Pubdate: Wed, 12 Jul 2006
Source: BBC News (UK Web)
Copyright: 2006 BBC
Bookmark: (Chronic Pain)
Bookmark: (Heroin)


Lack of drug led to 'agony' death The former husband of a mother of
three says she died in agony from cancer because of a shortage of a

Joe Fortescue from Alfreton, Derbyshire wants the government to
provide more diamorphine, which has been in short supply since 2004.

He said his 49-year-old ex-wife from Nottingham was screaming in pain
in the days before her death because it was not available.

Gedling Primary Care Trust said there was a national shortage of the

Highly Effective

Diamorphine is an opiate produced from poppies.

"I want to know why the drug is not available more readily to make
patients comfortable in their last hours," Mr Fortescue said.

He said his former wife was diagnosed with cancer three years ago and
had been prescribed morphine up until a few days before her death.

She was then prescribed diamorphine, which is a stronger derivative of
morphine, but the supply ran out and the district nurse was not able
to replace it, he said.

We cannot meet much more than 50% to 60% of the market

Pharmaceutical Firm Wockhardt

"The district nurse rang around but couldn't locate the drug - if you
went on the street you could probably buy heroin illegally in five
minutes, but you can't get a prescribed drugs for days," Mr Fortescue

Pharmacist Lyndon Close of Borrows and Close Pharmacies said: "There
is nothing as effective as diamorphine for battling the immense pain
that patients suffer in the later stages of a terminal disease."

He said the supply shortage dated back to December

"This has been going on for a year and a half - since then we have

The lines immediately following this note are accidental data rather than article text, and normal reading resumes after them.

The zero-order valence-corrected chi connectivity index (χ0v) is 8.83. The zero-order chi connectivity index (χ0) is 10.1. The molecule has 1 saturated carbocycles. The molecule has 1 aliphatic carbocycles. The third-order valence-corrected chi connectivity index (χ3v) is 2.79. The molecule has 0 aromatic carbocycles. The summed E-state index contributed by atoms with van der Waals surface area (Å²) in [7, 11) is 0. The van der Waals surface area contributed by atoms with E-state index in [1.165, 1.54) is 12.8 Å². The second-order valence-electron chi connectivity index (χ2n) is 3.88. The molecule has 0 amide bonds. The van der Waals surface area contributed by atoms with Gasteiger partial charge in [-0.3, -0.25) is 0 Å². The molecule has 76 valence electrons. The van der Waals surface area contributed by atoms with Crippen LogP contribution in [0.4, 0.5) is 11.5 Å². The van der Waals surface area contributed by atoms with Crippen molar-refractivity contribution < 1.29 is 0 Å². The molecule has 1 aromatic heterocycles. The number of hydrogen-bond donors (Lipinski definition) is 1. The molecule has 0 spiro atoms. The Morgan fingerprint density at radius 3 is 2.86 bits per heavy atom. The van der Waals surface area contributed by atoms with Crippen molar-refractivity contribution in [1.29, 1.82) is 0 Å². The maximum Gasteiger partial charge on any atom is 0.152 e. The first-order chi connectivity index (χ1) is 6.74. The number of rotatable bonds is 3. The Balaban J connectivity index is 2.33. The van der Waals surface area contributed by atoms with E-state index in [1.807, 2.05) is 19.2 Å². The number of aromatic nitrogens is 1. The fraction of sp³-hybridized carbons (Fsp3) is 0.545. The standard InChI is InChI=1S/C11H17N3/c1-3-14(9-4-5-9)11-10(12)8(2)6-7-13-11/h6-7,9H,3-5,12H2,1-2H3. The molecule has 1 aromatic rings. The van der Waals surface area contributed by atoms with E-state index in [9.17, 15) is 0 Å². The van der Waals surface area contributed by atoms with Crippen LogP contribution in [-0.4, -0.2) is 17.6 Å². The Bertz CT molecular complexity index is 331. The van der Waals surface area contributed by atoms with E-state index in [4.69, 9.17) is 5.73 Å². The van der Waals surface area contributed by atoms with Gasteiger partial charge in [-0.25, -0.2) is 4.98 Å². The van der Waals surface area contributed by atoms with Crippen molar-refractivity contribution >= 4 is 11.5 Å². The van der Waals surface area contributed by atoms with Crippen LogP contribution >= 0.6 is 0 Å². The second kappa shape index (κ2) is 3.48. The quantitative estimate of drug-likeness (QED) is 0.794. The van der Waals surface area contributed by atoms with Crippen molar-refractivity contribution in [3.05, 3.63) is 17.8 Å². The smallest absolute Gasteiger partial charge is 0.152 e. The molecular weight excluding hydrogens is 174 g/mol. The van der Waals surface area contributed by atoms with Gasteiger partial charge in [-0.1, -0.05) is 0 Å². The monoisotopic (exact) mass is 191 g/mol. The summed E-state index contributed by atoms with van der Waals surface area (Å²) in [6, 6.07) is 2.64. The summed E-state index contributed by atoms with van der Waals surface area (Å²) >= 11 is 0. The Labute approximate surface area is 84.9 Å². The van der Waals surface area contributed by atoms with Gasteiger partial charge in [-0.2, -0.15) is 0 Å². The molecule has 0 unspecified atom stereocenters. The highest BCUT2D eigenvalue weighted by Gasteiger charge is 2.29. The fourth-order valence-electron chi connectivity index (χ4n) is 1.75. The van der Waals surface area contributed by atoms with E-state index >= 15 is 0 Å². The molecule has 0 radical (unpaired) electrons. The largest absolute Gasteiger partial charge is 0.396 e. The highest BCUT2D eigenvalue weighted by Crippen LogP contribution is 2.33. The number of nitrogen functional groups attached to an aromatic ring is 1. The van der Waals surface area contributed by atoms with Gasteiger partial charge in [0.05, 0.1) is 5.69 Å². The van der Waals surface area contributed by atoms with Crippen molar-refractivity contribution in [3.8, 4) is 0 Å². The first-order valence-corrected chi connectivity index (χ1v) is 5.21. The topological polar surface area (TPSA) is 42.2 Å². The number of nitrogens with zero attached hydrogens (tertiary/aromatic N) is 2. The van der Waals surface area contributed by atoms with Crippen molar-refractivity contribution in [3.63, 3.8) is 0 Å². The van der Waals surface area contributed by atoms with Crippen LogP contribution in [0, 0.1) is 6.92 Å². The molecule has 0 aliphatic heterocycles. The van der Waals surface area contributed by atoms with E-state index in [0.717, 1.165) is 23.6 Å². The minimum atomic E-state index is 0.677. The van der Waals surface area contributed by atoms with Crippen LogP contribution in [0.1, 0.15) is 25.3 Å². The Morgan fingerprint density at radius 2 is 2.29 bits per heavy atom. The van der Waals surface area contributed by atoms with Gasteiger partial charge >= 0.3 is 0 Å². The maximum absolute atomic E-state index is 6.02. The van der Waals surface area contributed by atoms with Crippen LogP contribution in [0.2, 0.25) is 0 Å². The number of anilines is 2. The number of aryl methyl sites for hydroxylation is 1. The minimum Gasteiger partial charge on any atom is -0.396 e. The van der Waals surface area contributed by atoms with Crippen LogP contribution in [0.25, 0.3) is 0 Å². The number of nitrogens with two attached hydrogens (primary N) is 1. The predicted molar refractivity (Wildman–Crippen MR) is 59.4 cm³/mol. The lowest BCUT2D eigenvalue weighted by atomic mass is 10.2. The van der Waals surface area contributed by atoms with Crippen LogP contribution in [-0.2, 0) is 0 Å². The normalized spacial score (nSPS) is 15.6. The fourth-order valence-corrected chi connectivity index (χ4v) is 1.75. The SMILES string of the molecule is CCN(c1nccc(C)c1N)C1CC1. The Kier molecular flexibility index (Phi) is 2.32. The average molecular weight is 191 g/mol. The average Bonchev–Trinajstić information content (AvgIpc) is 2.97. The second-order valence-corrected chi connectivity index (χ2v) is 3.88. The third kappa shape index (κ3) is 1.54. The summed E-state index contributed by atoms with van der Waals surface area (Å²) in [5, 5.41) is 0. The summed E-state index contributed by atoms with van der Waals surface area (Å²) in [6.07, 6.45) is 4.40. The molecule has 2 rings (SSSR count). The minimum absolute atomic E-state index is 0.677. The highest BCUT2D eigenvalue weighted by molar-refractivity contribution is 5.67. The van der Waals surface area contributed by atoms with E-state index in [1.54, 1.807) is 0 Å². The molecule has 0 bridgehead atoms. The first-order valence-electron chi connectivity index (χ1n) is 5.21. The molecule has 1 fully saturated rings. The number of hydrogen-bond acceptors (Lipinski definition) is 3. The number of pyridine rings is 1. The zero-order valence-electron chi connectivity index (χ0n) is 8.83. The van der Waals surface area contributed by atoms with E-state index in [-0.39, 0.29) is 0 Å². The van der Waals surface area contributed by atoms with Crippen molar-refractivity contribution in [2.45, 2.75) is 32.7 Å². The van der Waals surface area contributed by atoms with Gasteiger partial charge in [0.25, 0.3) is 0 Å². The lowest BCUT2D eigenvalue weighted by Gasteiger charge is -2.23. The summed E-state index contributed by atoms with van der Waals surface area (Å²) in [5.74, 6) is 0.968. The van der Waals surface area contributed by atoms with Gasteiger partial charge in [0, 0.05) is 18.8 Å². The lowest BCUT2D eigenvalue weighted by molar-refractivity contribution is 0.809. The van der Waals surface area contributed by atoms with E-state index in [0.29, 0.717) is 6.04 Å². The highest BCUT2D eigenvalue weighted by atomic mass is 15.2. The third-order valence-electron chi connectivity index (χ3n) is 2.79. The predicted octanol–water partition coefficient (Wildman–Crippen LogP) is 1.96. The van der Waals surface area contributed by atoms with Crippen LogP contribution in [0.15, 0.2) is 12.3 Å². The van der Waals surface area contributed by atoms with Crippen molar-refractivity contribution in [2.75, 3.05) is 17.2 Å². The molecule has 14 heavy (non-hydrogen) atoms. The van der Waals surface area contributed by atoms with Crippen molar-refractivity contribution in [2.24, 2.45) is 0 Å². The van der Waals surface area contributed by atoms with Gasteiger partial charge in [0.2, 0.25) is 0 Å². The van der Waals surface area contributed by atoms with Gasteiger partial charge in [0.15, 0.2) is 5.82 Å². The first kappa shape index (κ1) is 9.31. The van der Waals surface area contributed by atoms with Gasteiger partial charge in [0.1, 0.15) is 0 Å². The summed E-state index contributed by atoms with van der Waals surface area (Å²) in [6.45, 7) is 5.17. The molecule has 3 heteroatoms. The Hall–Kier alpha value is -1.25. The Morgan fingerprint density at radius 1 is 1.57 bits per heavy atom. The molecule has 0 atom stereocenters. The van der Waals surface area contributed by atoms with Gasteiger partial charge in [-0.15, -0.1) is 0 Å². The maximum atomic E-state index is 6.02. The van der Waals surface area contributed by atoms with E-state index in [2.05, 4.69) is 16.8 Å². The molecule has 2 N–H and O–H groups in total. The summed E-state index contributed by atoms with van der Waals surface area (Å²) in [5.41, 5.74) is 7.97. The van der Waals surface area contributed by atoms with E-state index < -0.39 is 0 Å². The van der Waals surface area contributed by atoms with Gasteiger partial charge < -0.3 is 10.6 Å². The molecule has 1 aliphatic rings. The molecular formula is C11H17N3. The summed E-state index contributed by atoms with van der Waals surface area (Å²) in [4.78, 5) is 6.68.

been scrapping for supplies almost on a weekly basis."

He said there are some dedicated poppy farms in the UK to produce raw
material for the medication, but there were stringent controls on them.

Screams of Pain

Mr Fortescue said: "I don't want anybody to go through what my three
children had to go through - the hell of having to listen to their
mother scream in pain."

Gedling PCT said it was aware of the problem with the supply of
diamorphine and had been consulting Macmillan Cancer Care and the GPs
who support that service on the best way to resolve it.

"A scheme will shortly be launched for certain pharmacies across
Greater Nottingham to hold stocks of palliative care drugs such as
Diamorphine... to be able to supply them at short notice," it said.

The pharmaceutical firm that supplies diamorphine, Wockhardt, said:
"Capacity constraints in our manufacturing facilities mean that
despite our best efforts we cannot meet much more than 50% to 60% of
the market demand".

The Department of Health was not available for comment.
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MAP posted-by: Richard Lake